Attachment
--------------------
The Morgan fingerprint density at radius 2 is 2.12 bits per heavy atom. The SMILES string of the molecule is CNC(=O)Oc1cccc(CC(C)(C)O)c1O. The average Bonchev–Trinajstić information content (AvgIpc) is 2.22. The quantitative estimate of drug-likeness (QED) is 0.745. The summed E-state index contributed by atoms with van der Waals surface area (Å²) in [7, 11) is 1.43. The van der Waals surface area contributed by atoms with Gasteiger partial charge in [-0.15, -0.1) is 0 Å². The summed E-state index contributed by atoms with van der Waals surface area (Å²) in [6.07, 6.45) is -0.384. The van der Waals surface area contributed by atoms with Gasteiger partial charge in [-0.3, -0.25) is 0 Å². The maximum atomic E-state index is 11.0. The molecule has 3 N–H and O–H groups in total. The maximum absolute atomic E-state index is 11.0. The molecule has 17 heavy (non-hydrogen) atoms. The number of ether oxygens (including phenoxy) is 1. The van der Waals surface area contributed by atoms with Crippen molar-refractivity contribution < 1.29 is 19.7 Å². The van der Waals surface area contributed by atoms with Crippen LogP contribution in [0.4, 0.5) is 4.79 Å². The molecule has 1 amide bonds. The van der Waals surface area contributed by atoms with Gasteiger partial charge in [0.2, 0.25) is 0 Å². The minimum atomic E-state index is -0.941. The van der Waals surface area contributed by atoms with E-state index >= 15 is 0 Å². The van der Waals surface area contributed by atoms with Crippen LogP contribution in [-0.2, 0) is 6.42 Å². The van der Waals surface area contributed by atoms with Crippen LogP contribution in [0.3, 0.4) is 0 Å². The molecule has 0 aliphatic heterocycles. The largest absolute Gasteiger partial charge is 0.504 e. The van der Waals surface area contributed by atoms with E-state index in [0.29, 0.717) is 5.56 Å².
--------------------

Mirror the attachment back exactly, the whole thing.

The Morgan fingerprint density at radius 2 is 2.12 bits per heavy atom. The SMILES string of the molecule is CNC(=O)Oc1cccc(CC(C)(C)O)c1O. The average Bonchev–Trinajstić information content (AvgIpc) is 2.22. The quantitative estimate of drug-likeness (QED) is 0.745. The summed E-state index contributed by atoms with van der Waals surface area (Å²) in [7, 11) is 1.43. The van der Waals surface area contributed by atoms with Gasteiger partial charge in [-0.15, -0.1) is 0 Å². The summed E-state index contributed by atoms with van der Waals surface area (Å²) in [6.07, 6.45) is -0.384. The van der Waals surface area contributed by atoms with Gasteiger partial charge in [-0.3, -0.25) is 0 Å². The maximum atomic E-state index is 11.0. The molecule has 3 N–H and O–H groups in total. The maximum absolute atomic E-state index is 11.0. The molecule has 17 heavy (non-hydrogen) atoms. The number of ether oxygens (including phenoxy) is 1. The van der Waals surface area contributed by atoms with Crippen molar-refractivity contribution < 1.29 is 19.7 Å². The van der Waals surface area contributed by atoms with Crippen LogP contribution in [0.4, 0.5) is 4.79 Å². The molecule has 1 amide bonds. The van der Waals surface area contributed by atoms with Gasteiger partial charge in [0.2, 0.25) is 0 Å². The minimum atomic E-state index is -0.941. The van der Waals surface area contributed by atoms with E-state index >= 15 is 0 Å². The van der Waals surface area contributed by atoms with Crippen LogP contribution in [-0.2, 0) is 6.42 Å². The van der Waals surface area contributed by atoms with Crippen LogP contribution in [0.3, 0.4) is 0 Å². The molecule has 0 aliphatic heterocycles. The largest absolute Gasteiger partial charge is 0.504 e. The van der Waals surface area contributed by atoms with E-state index in [0.29, 0.717) is 5.56 Å².